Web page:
If you are looking for new diet ideas, this is not the book for you. But if you are interested in the pressures put on actresses from the 1920s through the 1960s, this book, Hollywood Diet and Fitness, gives a good but disturbing look at the lengths the studios went to in order to ensure their stars remained slim.
The 1920s silhouette was slim and boyish, and few women, including actresses, typified the ideal. In order to appear as thin as possible, diets were concocted, including the popular lamb chop and pineapple diet. A day’s diet would be three grilled chops, five slices of canned pineapple, three cups of coffee and one cup of tea.
Besides extreme dieting, actresses in the 1920s and 1930s turned to fitness “experts” like Sylvia Ullback, who was a masseuse who claimed she could squeeze and beat the pounds off the body. According to articles in magazines like Photoplay, Madame Sylvia worked miracles with stars such as Carole Lombard.
There were some actresses of the 1920s and 1930s who were naturally athletic, and so the struggle was a bit easier for them. Women like Greta Garbo followed the dictates of early personal trainers like Gayelord Hauser. Some of the advice was surprisingly accurate. Doctor Henry Bieler taught that eating the wrong foods could lead to disease, like allergies, heart disease, and obesity.
Unfortunately, there was plenty of incorrect and dangerous advice and there were even procedures like an early form of liposuction. Because of weight clauses in contracts where an actress had to keep her weight below a certain level or face dismissal, some women were ready to try almost anything to keep the weight off. Some actresses turned to pills and to smoking to curb the appetite.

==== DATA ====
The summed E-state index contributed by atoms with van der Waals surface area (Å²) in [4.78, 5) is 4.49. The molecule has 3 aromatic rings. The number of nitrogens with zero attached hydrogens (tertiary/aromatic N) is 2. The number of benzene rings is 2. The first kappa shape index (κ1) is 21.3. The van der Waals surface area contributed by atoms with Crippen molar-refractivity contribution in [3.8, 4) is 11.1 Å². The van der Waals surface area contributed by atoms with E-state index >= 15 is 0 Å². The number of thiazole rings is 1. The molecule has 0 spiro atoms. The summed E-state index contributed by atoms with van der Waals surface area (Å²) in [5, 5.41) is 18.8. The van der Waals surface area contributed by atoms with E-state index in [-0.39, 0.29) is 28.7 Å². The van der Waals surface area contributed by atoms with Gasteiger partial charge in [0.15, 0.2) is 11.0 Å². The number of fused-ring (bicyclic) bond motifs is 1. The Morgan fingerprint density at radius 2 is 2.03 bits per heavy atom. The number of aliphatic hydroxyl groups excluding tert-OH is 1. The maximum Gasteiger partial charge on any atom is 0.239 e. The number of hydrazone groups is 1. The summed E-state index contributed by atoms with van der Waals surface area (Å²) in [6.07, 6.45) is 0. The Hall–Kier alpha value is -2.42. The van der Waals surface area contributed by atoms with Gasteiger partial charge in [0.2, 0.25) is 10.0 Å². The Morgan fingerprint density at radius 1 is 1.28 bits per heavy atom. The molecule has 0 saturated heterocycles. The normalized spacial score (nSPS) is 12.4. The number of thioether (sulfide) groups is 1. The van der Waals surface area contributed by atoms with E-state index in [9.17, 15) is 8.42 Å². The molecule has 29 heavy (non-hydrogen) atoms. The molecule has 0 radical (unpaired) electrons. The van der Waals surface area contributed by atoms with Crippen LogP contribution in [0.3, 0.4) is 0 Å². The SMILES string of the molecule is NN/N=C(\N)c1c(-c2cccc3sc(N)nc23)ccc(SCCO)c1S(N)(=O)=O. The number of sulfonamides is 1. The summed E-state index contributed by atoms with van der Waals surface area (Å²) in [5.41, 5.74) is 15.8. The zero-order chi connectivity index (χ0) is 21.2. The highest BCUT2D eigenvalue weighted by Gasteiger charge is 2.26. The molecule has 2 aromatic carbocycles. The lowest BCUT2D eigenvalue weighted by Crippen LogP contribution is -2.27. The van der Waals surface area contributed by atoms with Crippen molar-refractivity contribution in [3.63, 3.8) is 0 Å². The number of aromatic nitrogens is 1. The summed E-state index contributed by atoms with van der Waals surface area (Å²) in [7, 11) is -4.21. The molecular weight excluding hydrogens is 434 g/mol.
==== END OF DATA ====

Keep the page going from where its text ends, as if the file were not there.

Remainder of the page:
By the 1940s curves were once again fashionable, but that did not mean plump curves. Women stars were expected to fill out a bathing suit in all the right places, but in none of the wrong ones. Actresses turned to calisthenics to help tone the body and control weight. Only the dancers who were getting plenty of exercise just from their work seemed not to have to be constantly worrying about their weight.
The 1950s brought a new idea, that of counting calories. Magazines published the diets of the stars, and advocated exercise like that of TV fitness leader, Jack LaLanne.
Even a naturally thin woman like Audrey Hepburn watched what she ate. However, her approach seems to be a bit different. Audrey grew up in the Netherlands during World War II, and as a teen often did not get enough to eat. This left her with a more healthy respect for food, and with a small appetite.
There is a lot written today about how celebrities have such a huge influence when it comes to fashion, diet, and appearance. Author Laura Slater gets the point across that this is nothing new. Through the medium of magazines it was easy for the average woman to know how the stars dressed and dieted.
Hollywood Diet and Fitness is a fun and quick read, but there is an extensive bibliography and the book is well researched. I appreciated the inclusion of period magazine articles, even though I did have to get out the magnifying glass in order to read them. I also loved that I had never seen many of the photos before. So many times we see the same old famous celebrity photographs over and over. Slater did a great job in locating pictures that are not so often seen.
My thanks to the publisher, Plexus Books, for providing me with a review copy.
Correction: An earlier version of this post incorrectly placed Audrey in Belgium during WWII. She was actually in the Netherlands for most of the war years.